MANILA — Computer Professionals’ Union and more than 250 organizations signed the International Principles on the Application of Human Rights to Communications Surveillance. It includes thirteen principles articulating what international human rights laws require of governments conducting surveillance.
“Communications surveillance that will likely lead to the revelation of protected information that may place a person at risk of investigation, discrimination or violation of human rights will constitute a serious infringement on an individual’s right to privacy, and will also undermine the enjoyment of other fundamental rights, including the right to free expression, association, and political participation”, said the document.
Massive state surveillance programs leaked by US National Security Agency (NSA) whistle-blower Edward Snowden showed how advancing communications technologies facilitate access to private and personal information by the NSA, the British Government Communications Headquarters and other foreign governments.
The 13 Principles prescribe that surveillance laws must ensure that intercepting communications and private information should be legal, and for a legitimate aim; necessary, adequate and proportional; overseen by a competent judicial authority, following due process; it should include user notification, transparency, and public oversight; it should ensure the integrity of communications and systems; and it should include safeguards for international cooperation and against illegal access. Organizations around the world would use these principles to advocate for changes in how laws are interpreted and crafted in their own countries.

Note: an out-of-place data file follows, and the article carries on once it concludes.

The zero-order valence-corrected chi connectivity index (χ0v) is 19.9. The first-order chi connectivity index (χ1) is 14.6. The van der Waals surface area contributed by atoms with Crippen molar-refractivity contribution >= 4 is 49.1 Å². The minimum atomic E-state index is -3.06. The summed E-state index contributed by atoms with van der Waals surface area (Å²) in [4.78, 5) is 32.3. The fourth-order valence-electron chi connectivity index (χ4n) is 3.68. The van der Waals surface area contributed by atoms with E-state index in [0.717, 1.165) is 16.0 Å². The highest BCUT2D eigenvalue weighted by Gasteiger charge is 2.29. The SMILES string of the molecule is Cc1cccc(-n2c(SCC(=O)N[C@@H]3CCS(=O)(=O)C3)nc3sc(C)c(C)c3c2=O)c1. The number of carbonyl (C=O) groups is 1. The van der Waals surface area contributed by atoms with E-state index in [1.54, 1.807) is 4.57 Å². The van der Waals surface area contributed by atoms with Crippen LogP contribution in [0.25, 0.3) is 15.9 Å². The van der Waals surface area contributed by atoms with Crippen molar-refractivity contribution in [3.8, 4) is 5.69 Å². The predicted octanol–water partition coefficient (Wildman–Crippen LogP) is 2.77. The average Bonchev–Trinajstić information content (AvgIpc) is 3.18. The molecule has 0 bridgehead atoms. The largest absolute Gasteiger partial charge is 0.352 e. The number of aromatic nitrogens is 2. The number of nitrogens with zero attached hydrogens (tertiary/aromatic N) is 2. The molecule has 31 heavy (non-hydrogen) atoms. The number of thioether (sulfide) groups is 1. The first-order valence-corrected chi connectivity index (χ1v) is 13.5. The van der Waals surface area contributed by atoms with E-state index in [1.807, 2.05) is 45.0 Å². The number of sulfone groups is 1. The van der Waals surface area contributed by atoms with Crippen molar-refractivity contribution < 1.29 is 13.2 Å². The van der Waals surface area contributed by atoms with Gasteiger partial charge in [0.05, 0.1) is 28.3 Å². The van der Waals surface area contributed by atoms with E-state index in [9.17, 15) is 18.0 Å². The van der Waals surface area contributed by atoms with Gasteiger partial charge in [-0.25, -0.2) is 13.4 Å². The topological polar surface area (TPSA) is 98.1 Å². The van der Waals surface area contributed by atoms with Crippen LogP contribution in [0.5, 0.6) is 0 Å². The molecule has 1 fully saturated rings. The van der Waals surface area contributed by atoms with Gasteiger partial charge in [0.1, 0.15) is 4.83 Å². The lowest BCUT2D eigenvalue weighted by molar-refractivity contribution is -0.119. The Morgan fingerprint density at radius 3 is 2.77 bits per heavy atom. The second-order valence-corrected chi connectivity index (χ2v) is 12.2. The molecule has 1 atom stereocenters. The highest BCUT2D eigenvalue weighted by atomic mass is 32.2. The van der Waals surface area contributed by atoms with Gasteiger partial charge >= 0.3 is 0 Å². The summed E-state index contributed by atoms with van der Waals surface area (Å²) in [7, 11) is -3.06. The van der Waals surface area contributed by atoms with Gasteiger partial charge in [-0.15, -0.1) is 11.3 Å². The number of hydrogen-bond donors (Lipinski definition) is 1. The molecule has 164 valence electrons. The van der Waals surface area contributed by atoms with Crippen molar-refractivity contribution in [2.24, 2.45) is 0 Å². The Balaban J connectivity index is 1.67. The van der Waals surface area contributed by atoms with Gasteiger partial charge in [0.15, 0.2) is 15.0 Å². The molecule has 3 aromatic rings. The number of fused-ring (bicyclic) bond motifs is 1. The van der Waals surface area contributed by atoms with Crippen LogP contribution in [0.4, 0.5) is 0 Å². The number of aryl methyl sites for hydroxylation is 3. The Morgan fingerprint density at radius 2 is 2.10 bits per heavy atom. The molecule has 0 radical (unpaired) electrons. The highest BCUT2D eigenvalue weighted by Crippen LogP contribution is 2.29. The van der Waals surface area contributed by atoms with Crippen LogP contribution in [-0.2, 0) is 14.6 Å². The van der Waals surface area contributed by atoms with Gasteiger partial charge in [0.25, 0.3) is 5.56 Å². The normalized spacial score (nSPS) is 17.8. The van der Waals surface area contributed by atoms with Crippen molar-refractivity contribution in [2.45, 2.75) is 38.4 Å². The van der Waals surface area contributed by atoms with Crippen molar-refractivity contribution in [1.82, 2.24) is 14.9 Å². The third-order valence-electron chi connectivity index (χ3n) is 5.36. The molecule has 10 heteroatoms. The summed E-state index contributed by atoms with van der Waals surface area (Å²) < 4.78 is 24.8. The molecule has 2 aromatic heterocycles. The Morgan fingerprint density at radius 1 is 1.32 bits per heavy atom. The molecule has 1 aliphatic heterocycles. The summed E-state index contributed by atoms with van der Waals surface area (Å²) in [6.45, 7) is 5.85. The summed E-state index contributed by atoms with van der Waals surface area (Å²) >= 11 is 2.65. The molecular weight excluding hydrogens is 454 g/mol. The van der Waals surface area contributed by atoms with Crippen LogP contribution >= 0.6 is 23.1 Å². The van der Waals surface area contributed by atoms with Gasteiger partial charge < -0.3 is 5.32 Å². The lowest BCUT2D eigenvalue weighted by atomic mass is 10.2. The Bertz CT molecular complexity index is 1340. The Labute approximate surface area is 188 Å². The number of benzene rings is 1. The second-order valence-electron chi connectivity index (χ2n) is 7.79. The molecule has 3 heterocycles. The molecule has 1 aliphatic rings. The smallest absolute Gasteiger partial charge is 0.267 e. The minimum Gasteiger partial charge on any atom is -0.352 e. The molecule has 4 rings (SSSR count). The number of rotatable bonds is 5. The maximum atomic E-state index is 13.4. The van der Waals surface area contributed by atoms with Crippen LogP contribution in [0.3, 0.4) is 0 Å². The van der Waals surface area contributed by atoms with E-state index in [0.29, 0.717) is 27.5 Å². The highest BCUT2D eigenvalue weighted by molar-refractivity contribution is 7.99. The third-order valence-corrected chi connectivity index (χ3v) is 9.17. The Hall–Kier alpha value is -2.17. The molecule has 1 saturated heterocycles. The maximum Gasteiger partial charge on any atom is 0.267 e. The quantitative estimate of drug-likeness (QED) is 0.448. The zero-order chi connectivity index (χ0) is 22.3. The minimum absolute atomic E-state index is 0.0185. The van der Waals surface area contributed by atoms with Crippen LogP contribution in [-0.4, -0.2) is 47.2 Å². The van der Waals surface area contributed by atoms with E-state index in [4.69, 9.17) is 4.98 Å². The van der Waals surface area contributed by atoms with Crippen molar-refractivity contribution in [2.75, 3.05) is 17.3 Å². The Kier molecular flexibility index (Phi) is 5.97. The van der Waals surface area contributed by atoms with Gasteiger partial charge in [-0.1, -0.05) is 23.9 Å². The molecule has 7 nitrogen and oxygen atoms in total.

In the Philippines, the Aquino administration tried to legalize unwarranted and unchecked mass surveillance of Internet and other electronic communications through the Cybercrime Act, which allows for real-time collection of traffic data. The previous Macapagal-Arroyo government passed the Human Security Act, which also allows “electronic surveillance” of perceived enemies.
Reports revealed that activists and critics are routinely being monitored by Philippine state forces. In 2007, Pastor Berlin Guerrero of the United Church of Christ in the Philippines was abducted in Biñan, Laguna. He was surprised when his captors took his mobile phone and returned it with a clone of his old SIM card. With a clone of his SIM, his location and activities were easily monitored.
Worse, the government has been using the people’s money to violate its citizen’s privacy, the CPU said. Government agencies, and even the President, have intelligence funds to profile, harass and monitor activists and critics. For his 2014 pork barrel, Aquino is pushing for a 500 million peso “Intelligence and Confidential” fund.
CPU dared legislators to review, amend or repeal existing laws that trample on the peoples’ rights to privacy and that run counter to the 13 Principles which various groups outlined and signed. Rather than passing laws like the Cybercrime Act, legislators should focus on prioritizing the passage of the Freedom of Information Bill, said the CPU.
On September 21, CPU said it will join more than a thousand students, ICT professionals and advocates in celebrating Software Freedom Day at the Far Eastern University. The celebration will highlight the use of high-quality and free software in protecting privacy and surveillance.